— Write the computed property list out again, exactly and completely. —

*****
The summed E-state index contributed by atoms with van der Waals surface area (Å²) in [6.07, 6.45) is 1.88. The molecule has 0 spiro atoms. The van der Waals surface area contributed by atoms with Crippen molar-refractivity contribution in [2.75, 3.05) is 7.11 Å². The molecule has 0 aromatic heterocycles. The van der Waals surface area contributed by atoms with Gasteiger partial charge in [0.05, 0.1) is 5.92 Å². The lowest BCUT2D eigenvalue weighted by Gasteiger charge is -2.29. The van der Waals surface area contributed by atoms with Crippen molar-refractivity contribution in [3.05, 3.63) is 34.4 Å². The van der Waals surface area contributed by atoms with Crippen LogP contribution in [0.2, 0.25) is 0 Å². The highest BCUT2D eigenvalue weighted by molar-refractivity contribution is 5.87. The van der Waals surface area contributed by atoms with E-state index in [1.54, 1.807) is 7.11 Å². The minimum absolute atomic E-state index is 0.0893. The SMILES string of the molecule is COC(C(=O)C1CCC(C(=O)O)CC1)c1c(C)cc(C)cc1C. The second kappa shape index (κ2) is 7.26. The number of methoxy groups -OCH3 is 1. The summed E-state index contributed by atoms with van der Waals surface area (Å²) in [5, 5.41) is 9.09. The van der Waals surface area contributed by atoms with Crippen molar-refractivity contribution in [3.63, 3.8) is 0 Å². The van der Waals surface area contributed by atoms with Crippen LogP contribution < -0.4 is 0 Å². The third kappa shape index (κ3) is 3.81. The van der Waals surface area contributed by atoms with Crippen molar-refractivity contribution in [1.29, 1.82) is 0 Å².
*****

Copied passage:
The summed E-state index contributed by atoms with van der Waals surface area (Å²) in [6.07, 6.45) is 1.88. The molecule has 0 spiro atoms. The van der Waals surface area contributed by atoms with Crippen molar-refractivity contribution in [2.75, 3.05) is 7.11 Å². The molecule has 0 aromatic heterocycles. The van der Waals surface area contributed by atoms with Gasteiger partial charge in [0.05, 0.1) is 5.92 Å². The lowest BCUT2D eigenvalue weighted by Gasteiger charge is -2.29. The van der Waals surface area contributed by atoms with Crippen molar-refractivity contribution in [3.05, 3.63) is 34.4 Å². The van der Waals surface area contributed by atoms with Crippen LogP contribution in [0.2, 0.25) is 0 Å². The highest BCUT2D eigenvalue weighted by molar-refractivity contribution is 5.87. The van der Waals surface area contributed by atoms with E-state index in [1.54, 1.807) is 7.11 Å². The minimum absolute atomic E-state index is 0.0893. The SMILES string of the molecule is COC(C(=O)C1CCC(C(=O)O)CC1)c1c(C)cc(C)cc1C. The second kappa shape index (κ2) is 7.26. The number of methoxy groups -OCH3 is 1. The summed E-state index contributed by atoms with van der Waals surface area (Å²) in [5, 5.41) is 9.09. The van der Waals surface area contributed by atoms with Crippen molar-refractivity contribution in [3.63, 3.8) is 0 Å². The van der Waals surface area contributed by atoms with Crippen LogP contribution < -0.4 is 0 Å². The third kappa shape index (κ3) is 3.81. The van der Waals surface area contributed by atoms with Crippen molar-refractivity contribution in [1.29, 1.82) is 0 Å².